By 1980, it was blindingly apparent that the jig was up for the Second Generation Pontiac Trans Am. Tightening emission regulations made it inevitable, and these classics would soldier on for one more year before the company put the car out to pasture. Its successor would regain some lost performance through advanced aerodynamics. Still, many feel the Third Generation cars never captured the hearts and imaginations of buyers in the same way that these cars did. The seller suggests creating a Bandit clone, which is a viable idea. Alternatively, pursuing a restomod build could transform this classic into something genuinely unique, possessing the performance levels cars like this deserve. The No Reserve auction makes this tempting, but the lack of activity means that someone could potentially become its new owner with a single bid. That has to make this auction worth watching.

Comments

  1. Stan

    Èl bandìtos.

    Like 1
  2. Larry D

    I bought a new 1979 Trans Am in August of ’79. I’m not the type to buy a new car so late in the model year. And I was actually fishing at the Pontiac store to find out when the ’80 model T/As were coming out.

    So, I found a salesman and we began talking and when it was discussed about the ’80 T/A, he informed me of the bad/sad news. The big-engine T/As were gone. The ’80 would have a Pontiac 301.

    Well, no way I was going to buy one of those. So, I bought a ’79 WS6 T/A with the Oldsmobile 403 which was the necessary engine if you wanted an automatic. I didn’t care for the slush box myself but my wife at the time did want one. But anyway, the 403 was still better than having a 301.

    That dealer actually had a ’79 with a 301 in stock. A lot of people didn’t realize it was available in the ’79s and they credited some money back on the window sticker if you got one. I was one of those who didn’t know about that. He said that particular car had been on their lot for 6 months! Nobody wanted it. He offered me a hell of a deal to take it but I said, “Thanks, but no, thanks.”

    So, I left there that day, the proud owner of a Cameo White ’79 WS6 Trans Am. I loved that car.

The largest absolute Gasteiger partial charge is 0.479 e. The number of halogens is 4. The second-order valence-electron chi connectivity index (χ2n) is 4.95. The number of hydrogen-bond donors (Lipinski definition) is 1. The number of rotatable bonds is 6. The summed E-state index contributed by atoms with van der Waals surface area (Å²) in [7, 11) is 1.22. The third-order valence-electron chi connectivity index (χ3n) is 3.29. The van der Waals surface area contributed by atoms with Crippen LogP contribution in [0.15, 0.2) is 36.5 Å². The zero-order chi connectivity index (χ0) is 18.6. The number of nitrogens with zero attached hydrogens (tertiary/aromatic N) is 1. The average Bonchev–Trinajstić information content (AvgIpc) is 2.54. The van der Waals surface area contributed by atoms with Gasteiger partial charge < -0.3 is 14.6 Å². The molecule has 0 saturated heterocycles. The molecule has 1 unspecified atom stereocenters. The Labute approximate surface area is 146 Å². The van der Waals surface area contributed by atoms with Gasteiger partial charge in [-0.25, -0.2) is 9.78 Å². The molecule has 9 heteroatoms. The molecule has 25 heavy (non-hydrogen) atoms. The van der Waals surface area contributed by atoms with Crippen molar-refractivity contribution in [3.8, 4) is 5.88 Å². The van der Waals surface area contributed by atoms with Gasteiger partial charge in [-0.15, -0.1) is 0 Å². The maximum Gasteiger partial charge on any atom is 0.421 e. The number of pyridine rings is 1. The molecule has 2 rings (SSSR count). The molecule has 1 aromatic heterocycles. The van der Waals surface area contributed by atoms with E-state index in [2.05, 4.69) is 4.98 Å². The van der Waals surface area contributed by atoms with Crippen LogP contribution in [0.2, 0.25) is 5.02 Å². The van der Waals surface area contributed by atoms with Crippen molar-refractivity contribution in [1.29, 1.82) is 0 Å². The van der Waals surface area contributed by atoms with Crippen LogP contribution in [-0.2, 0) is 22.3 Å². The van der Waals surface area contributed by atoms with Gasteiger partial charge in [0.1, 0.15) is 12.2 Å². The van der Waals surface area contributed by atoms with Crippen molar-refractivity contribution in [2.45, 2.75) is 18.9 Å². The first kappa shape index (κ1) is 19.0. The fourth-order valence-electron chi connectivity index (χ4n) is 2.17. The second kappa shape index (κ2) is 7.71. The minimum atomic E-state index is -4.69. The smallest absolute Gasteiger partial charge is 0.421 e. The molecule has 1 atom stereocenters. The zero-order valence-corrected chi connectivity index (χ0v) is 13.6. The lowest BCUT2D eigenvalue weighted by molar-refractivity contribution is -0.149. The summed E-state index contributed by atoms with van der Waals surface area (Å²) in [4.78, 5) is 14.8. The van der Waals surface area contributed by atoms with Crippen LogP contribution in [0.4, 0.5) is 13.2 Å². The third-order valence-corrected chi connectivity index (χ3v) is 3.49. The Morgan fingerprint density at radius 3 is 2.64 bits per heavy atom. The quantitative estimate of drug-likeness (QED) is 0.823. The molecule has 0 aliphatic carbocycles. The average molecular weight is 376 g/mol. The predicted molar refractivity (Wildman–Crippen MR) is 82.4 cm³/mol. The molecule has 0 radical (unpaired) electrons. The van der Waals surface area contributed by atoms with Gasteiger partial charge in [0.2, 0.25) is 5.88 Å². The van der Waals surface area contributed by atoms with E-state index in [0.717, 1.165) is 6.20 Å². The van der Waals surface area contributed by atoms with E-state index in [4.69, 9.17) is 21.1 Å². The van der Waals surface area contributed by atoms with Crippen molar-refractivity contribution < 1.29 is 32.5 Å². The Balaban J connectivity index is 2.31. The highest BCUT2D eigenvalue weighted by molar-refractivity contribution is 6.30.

Like 7
  3. Vin_in_NJ

    Car sat in a storage barn for 12 years. I guess someone lost the keys and they had to punch out the ignition. Desert cars are great for preventing rust, but dry out every leather, vinyl, and rubber part on the car

    • Larry D

      @Vin_in_NJ

      Pick your poison.

      Like 1
  4. Anthony Caracausa

    If I’m wrong about this, people are free to prove me wrong…but this car looks to be a ’79, not ’80. The front end gives it away: The central breather under the hood is clearly a separate piece from the hood, for one (the breather was integrated into the hood in ’80); the design of the Thunder-Chicken decal is another giveaway; and, if this car’s engine is OE stock, that amounts to 5 liters, not the 4.9-liter turbocharged mill that was the standard for T/As in 1980. Unless the production decal or emissions decal states otherwise, I submit that this is a ’79…which could possibly be why nobody has placed a bid on it yet. Don’t get me wrong, I like the looks of the Trans Ams of ’79, ’80, and ’81…but as a car-spotter I just say that the M-Y of this car is incorrect, unless somebody can prove me wrong.

  5. PRA4SNW PRA4SNW Member

    Can anyone venture a guess about the Vermont tags? From stories here on BF, I understand that VT is an easy place to title a car, but if the owner states they have a clean New Mexico title, then why these plates.

    Maybe that punched out ignition is telling us a story about this car’s past that the seller isn’t admitting.

    Too fishy = 0 bids with only hours left.